Blockchain made simple. I mean REALLY simple.

Ben Charles
10 min readMay 21, 2021

When I first came across the concept of blockchain and it’s most famous use to date, Bitcoin, I wanted to know more about it. So I did what any self respecting millennial would do, I searched the Internet for “What is blockchain” and was rewarded for my time with sentences like this…

“Basically, blockchain is a decentralised, distributed, network protocol”

… Erm… what?!

First of all I applaud these authors’ optimism for believing that readers would consider this a ‘basic’ explanation and second of all…


So fast forward a number of weeks and many hours of reading and I was able to piece together what blockchain is and some of its more interesting uses into a passable understanding of the idea.

Now to be fair some content creators, be they writers or youtubers, did do a better job of reducing the concepts surrounding blockchain and cryptocurrencies into a more digestible format but what I felt was lacking was content written for those who have had almost no introduction to this new technology at all.

So I decided to try and write a brief introduction piece on these concepts to introduce someone who had barely heard of the word blockchain, or even never heard of it, to this exciting new world and see if I could portray at least a little bit about what makes this technology potentially so exciting and disruptive.

Now for two disclaimers, the first serious, the second less so.

Firstly, I am not a financial advisor, nor financial expert of any kind. I have had a general interest in many things finance for some years now and have recently become fascinated with the world of blockchain and cryptocurrencies. My hope is that this article will be informative, educational or interesting to people but should absolutely not constitute any kind of formal financial advice.

Secondly, if you do already have a good understanding of what blockchain is or you are even a computer programmer you will probably find this explanation reductive to the point of frustration. This will have little to no technical jargon and is written from the perspective of someone who is decidedly not a computer programmer.

This is not intended to explain exactly how blockchain works so there will be no explanations of hash functions, nonces and digital signatures as what we gain in simplicity we must lose in technical detail but I do hope it will be a clear and concise explanation of the broad-strokes upshot of all the incredibly clever stuff that goes into make this technology work.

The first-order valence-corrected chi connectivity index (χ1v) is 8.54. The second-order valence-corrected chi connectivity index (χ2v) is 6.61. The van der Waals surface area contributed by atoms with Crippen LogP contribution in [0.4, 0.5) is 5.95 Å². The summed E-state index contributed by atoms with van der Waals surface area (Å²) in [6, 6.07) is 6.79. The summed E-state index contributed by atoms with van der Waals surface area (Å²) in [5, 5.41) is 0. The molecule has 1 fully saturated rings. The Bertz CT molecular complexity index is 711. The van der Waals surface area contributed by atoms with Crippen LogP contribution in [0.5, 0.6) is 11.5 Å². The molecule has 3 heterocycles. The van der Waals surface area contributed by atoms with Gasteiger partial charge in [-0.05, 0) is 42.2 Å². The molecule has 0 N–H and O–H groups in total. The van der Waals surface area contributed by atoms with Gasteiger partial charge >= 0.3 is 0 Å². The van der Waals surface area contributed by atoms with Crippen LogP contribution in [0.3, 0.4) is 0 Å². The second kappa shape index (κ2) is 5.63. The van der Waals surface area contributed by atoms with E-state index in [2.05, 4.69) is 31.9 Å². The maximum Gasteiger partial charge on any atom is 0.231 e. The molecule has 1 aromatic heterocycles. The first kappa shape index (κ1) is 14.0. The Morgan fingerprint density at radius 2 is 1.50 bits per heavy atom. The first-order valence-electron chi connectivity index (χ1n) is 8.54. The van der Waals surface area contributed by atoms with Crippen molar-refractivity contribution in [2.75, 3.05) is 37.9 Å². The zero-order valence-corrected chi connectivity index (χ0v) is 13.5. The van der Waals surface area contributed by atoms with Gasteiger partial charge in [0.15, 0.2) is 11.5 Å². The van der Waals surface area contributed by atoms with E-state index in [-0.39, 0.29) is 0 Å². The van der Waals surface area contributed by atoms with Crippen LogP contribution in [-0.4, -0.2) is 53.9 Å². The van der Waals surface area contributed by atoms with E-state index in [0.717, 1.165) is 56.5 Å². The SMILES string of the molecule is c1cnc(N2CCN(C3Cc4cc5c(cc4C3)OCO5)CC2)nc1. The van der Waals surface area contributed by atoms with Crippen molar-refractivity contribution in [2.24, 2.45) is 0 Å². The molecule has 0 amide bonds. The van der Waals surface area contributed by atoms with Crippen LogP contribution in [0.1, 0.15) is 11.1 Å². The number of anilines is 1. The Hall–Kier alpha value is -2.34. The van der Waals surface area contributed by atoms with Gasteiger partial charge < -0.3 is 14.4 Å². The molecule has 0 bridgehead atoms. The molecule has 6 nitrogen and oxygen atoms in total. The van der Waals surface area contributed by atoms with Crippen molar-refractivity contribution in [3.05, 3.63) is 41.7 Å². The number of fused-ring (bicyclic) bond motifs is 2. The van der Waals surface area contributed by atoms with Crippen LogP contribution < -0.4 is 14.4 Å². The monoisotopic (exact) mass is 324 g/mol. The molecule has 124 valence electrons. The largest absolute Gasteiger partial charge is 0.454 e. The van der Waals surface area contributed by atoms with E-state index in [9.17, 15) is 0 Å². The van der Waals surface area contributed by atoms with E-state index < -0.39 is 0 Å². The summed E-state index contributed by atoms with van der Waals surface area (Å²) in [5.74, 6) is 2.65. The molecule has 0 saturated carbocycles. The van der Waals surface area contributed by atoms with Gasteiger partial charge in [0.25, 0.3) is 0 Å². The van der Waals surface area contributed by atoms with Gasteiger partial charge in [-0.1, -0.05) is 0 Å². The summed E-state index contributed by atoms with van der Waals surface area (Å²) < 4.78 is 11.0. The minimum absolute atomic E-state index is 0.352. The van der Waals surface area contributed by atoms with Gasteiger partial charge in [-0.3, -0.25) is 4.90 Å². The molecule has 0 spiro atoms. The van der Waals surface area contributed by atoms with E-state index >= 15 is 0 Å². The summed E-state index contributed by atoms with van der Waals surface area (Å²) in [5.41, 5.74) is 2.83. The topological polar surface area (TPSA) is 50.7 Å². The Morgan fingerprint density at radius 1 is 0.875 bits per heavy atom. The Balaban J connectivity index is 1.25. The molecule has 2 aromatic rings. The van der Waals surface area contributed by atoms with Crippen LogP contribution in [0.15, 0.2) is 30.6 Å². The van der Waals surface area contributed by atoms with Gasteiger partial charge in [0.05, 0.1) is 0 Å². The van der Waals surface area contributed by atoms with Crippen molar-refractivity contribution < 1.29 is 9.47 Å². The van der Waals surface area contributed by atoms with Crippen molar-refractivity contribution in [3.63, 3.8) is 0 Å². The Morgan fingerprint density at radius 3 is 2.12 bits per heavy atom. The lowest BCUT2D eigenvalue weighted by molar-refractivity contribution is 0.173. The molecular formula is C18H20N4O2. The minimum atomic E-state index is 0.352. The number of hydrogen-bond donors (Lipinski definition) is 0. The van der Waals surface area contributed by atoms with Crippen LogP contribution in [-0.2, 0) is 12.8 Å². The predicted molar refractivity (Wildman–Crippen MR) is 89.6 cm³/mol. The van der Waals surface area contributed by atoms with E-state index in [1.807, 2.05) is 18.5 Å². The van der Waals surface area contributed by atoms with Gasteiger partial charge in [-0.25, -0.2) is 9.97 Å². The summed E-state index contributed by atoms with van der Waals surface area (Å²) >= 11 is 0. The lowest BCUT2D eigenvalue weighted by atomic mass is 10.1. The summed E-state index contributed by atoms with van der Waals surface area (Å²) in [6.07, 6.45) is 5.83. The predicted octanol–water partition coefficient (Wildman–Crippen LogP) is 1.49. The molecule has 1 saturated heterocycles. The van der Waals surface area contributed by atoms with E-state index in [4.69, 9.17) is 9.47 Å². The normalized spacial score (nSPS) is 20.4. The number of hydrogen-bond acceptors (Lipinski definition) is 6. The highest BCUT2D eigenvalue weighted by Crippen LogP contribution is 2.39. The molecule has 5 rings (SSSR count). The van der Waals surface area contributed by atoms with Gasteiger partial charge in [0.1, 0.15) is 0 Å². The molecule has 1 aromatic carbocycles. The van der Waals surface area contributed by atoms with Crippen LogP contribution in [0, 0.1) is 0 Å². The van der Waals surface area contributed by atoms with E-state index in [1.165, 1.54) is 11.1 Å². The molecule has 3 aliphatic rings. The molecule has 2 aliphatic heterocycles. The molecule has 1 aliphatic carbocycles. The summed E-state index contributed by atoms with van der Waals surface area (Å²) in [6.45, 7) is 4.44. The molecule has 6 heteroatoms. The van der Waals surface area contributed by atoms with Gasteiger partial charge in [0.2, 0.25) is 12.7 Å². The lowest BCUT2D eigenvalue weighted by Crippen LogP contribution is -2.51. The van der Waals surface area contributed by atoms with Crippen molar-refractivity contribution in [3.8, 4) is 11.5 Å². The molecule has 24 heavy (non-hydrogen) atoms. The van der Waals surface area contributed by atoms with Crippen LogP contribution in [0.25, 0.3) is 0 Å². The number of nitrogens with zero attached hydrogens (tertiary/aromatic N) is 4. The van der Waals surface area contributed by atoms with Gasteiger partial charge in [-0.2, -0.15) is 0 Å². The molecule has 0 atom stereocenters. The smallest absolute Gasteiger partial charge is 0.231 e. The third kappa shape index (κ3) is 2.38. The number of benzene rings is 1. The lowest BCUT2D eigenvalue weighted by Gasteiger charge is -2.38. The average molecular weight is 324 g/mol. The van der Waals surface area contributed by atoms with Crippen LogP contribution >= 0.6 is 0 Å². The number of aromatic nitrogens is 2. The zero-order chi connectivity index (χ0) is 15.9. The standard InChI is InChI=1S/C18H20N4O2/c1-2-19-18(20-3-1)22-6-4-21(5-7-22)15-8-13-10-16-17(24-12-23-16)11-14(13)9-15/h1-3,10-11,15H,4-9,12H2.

So what is blockchain?

A blockchain is a list of stuff that happened.

There you go, we can all go home now.

Well ok not quite, that would be a little too reductive.

But in all seriousness this isn’t a bad place to start. A blockchain is a digital list (digital because it is held purely on computers and not in the material world) of stuff that happened.

Now exactly what stuff is being recorded on this list depends on what the particular blockchain we’re talking about is designed to do (and there are now hundreds).

For the sake of simplicity we’ll look at blockchain’s most famous use yet, as a payment system, for our example.

In the case of the Bitcoin (a crypto currency) blockchain for instance the ‘stuff’ that we’re putting on our list is transactions, so: person A sends X amount of Bitcoin to person B.

Hopefully we’re all on the same page so far.

Now blockchain has a number of qualities that make it no ordinary list. The first and probably most important is that it’s decentralised.

All this means is that no one person (or more accurately no one computer owned by that person), holds and controls the list but an identical copy of the list is held by every person managing the list and the list can also be viewed by literally anyone.

I know, I know I promised REALLY simple so let’s take another little step back.

Let’s imagine you have 100 people who each own a computer and these people all agree to start and run a blockchain similar to Bitcoin. Each computer is issued with an identical list, which updates whenever there is a transaction.

So lets imagine a user of our new blockchain decides to send some of the digital currency we created with our blockchain to someone else (don’t worry about how currencies are created for now, lets focus strictly on what the blockchain itself does).

This person (A) broadcasts a message to each of the 100 computers in our network that they want to send 10 coins to their friend (B). This and all other similar messages are then grouped together into a ‘block’ of messages which is just a way of organising the list.

Once this happens every copy of the list that each computer holds is simultaneously updated to reflect the transactions in this block (again the explanation of exactly how this works is pretty complicated with a healthy dose of nuance so we’ll ignore it for now) and the list now serves as a permanent record that person A has 10 less coins than they did before the block was added to the list and person B has 10 more coins than they did before the block was added to the list.